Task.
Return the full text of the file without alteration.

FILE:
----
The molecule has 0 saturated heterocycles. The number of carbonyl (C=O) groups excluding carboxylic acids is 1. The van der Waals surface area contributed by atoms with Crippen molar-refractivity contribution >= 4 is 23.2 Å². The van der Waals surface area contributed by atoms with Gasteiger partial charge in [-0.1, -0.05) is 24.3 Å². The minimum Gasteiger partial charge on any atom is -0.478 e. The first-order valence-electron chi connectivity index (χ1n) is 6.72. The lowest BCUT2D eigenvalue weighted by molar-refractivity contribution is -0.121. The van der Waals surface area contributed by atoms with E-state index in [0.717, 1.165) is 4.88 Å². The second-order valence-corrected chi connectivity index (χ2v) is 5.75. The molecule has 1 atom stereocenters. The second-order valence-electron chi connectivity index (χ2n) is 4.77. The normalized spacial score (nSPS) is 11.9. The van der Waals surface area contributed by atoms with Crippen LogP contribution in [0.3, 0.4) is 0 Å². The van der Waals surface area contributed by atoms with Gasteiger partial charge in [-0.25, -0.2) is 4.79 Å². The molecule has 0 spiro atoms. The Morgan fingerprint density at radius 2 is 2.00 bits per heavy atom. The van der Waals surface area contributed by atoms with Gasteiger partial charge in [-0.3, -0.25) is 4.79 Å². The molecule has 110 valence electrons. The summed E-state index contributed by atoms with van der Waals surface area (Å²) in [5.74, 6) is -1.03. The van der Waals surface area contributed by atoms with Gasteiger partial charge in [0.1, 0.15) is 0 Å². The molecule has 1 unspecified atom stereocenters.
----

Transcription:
The molecule has 0 saturated heterocycles. The number of carbonyl (C=O) groups excluding carboxylic acids is 1. The van der Waals surface area contributed by atoms with Crippen molar-refractivity contribution >= 4 is 23.2 Å². The van der Waals surface area contributed by atoms with Gasteiger partial charge in [-0.1, -0.05) is 24.3 Å². The minimum Gasteiger partial charge on any atom is -0.478 e. The first-order valence-electron chi connectivity index (χ1n) is 6.72. The lowest BCUT2D eigenvalue weighted by molar-refractivity contribution is -0.121. The van der Waals surface area contributed by atoms with E-state index in [0.717, 1.165) is 4.88 Å². The second-order valence-corrected chi connectivity index (χ2v) is 5.75. The molecule has 1 atom stereocenters. The second-order valence-electron chi connectivity index (χ2n) is 4.77. The normalized spacial score (nSPS) is 11.9. The van der Waals surface area contributed by atoms with Crippen LogP contribution in [0.3, 0.4) is 0 Å². The van der Waals surface area contributed by atoms with Gasteiger partial charge in [-0.25, -0.2) is 4.79 Å². The molecule has 0 spiro atoms. The Morgan fingerprint density at radius 2 is 2.00 bits per heavy atom. The van der Waals surface area contributed by atoms with Gasteiger partial charge in [-0.3, -0.25) is 4.79 Å². The molecule has 110 valence electrons. The summed E-state index contributed by atoms with van der Waals surface area (Å²) in [5.74, 6) is -1.03. The van der Waals surface area contributed by atoms with Gasteiger partial charge in [0.1, 0.15) is 0 Å². The molecule has 1 unspecified atom stereocenters.